Using the cardiac depression scale in men recovering from coronary artery bypass surgery

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Abstract

Aims.

To examine the utility and validate the use of the Cardiac Depression Scale in patients who had first-time coronary artery bypass graft surgery.

Background.

The Beck Depression Inventory, though frequently used, may not be sufficiently sensitive for use in cardiac patients. The Cardiac Depression Scale has been shown to identify the range of depression in medical cardiac patients.

Design.

Survey.

Methods.

The Beck Depression Inventory and Cardiac Depression Scale were administered to 120 men at hospital discharge, as well as six, 12 and 36 weeks postoperatively. Cronbach's α scores were calculated for the measures at each point. Changes in scores over time were analysed using repeated measures analysis of variance. Associations between the measures scores were calculated using Pearson product–moment correlations. Agreement between the measures' dichotomised scores (depression/no depression) was examined using Cohen's Kappa statistic.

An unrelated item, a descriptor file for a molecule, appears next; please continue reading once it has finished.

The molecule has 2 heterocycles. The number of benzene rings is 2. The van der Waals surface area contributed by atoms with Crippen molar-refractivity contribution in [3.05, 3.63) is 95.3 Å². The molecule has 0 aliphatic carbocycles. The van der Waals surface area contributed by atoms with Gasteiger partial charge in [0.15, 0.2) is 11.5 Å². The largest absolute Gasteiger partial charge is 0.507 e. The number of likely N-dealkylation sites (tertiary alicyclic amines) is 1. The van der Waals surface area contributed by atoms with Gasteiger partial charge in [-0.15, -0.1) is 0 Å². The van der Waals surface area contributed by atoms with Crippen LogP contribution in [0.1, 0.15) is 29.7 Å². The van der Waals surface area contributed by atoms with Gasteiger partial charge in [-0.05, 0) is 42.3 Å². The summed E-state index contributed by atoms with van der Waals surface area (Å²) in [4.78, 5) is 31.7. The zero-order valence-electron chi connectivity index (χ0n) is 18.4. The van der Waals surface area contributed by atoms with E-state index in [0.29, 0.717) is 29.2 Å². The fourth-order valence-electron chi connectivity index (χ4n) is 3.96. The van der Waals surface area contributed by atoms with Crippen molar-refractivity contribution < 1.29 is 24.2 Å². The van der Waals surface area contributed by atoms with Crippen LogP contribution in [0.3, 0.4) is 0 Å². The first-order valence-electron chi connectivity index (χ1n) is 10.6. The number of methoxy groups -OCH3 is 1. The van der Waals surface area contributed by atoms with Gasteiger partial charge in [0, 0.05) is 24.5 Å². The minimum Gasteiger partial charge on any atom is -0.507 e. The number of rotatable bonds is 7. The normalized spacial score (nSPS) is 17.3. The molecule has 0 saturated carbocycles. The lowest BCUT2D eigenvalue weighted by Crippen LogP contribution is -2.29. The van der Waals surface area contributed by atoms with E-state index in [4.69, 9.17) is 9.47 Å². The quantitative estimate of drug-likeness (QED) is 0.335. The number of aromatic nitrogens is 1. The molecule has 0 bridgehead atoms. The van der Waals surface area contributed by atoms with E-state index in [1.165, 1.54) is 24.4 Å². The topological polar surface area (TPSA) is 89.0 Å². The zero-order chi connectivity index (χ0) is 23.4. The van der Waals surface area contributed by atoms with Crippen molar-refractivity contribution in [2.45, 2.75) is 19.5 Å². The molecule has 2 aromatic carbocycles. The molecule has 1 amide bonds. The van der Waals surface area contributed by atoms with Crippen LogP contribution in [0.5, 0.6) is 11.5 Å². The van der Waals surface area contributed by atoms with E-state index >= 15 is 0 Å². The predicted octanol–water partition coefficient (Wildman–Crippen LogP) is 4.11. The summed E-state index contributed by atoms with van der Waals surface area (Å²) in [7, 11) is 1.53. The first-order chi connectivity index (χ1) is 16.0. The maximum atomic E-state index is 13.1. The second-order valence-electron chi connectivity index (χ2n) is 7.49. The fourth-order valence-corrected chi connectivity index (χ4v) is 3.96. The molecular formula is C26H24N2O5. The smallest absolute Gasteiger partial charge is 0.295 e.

Results.

Internal consistency was similar for the Beck Depression Inventory (0·793–0·904) and Cardiac Depression Scale (0·859–0·910). Depression scores decreased over time with the Beck Depression Inventory [F(2·50, 175·29) = 22·27, p < 0·001] and Cardiac Depression Scale [F(2·68, 190·37) = 13·18, p < 0·001]. The measures had similar power [Cohen's f = 0·65 (Beck Depression Inventory) and 0·43 (Cardiac Depression Scale)] to reveal changes over time. The continuous scores were highly correlated at each point [0·737 (p < 0·001)–0·819 (p < 0·001)]. However, when dichotomised scores were compared, the chance corrected level of agreement was less impressive [0·198 (p = 0·014)–0·381 (p < 0·001)].

Conclusions.

The Cardiac Depression Scale may have utility for use with surgical cardiac patients. However, continued examination of this measure of depression is warranted.

Relevance to clinical practice.

Given the prevalence of depression and its negative impact on coronary artery disease, it is important to identify even mild depression in cardiac patients. Using a measure of depression specifically for cardiac patients, rather than a generic measure, may best accomplish this goal.

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